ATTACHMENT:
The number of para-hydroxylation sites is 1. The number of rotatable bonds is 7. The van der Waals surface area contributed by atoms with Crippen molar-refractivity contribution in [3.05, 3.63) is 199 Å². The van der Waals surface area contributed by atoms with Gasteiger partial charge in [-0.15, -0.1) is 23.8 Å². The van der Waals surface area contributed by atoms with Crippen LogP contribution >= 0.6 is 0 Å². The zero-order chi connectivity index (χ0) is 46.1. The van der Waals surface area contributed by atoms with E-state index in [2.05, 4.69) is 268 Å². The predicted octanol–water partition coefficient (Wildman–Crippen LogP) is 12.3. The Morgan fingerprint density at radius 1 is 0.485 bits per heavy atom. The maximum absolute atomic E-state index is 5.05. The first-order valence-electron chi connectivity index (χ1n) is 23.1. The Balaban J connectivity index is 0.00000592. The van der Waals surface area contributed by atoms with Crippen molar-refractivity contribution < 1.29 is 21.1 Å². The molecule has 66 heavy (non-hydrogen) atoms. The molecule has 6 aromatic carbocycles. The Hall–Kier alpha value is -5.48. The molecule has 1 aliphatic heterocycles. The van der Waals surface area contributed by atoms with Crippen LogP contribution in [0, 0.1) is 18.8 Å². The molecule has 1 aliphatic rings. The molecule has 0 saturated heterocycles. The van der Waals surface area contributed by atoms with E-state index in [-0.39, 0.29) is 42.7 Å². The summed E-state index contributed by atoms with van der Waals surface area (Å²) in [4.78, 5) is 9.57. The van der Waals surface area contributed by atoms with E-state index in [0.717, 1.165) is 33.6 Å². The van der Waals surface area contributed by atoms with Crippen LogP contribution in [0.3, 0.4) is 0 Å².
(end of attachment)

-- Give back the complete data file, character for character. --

The number of para-hydroxylation sites is 1. The number of rotatable bonds is 7. The van der Waals surface area contributed by atoms with Crippen molar-refractivity contribution in [3.05, 3.63) is 199 Å². The van der Waals surface area contributed by atoms with Gasteiger partial charge in [-0.15, -0.1) is 23.8 Å². The van der Waals surface area contributed by atoms with Crippen LogP contribution >= 0.6 is 0 Å². The zero-order chi connectivity index (χ0) is 46.1. The van der Waals surface area contributed by atoms with E-state index in [2.05, 4.69) is 268 Å². The predicted octanol–water partition coefficient (Wildman–Crippen LogP) is 12.3. The Morgan fingerprint density at radius 1 is 0.485 bits per heavy atom. The maximum absolute atomic E-state index is 5.05. The first-order valence-electron chi connectivity index (χ1n) is 23.1. The Balaban J connectivity index is 0.00000592. The van der Waals surface area contributed by atoms with Crippen molar-refractivity contribution < 1.29 is 21.1 Å². The molecule has 66 heavy (non-hydrogen) atoms. The molecule has 6 aromatic carbocycles. The Hall–Kier alpha value is -5.48. The molecule has 1 aliphatic heterocycles. The van der Waals surface area contributed by atoms with Crippen LogP contribution in [0, 0.1) is 18.8 Å². The molecule has 1 aliphatic rings. The molecule has 0 saturated heterocycles. The van der Waals surface area contributed by atoms with E-state index in [-0.39, 0.29) is 42.7 Å². The summed E-state index contributed by atoms with van der Waals surface area (Å²) in [4.78, 5) is 9.57. The van der Waals surface area contributed by atoms with E-state index in [0.717, 1.165) is 33.6 Å². The van der Waals surface area contributed by atoms with Crippen LogP contribution in [0.3, 0.4) is 0 Å².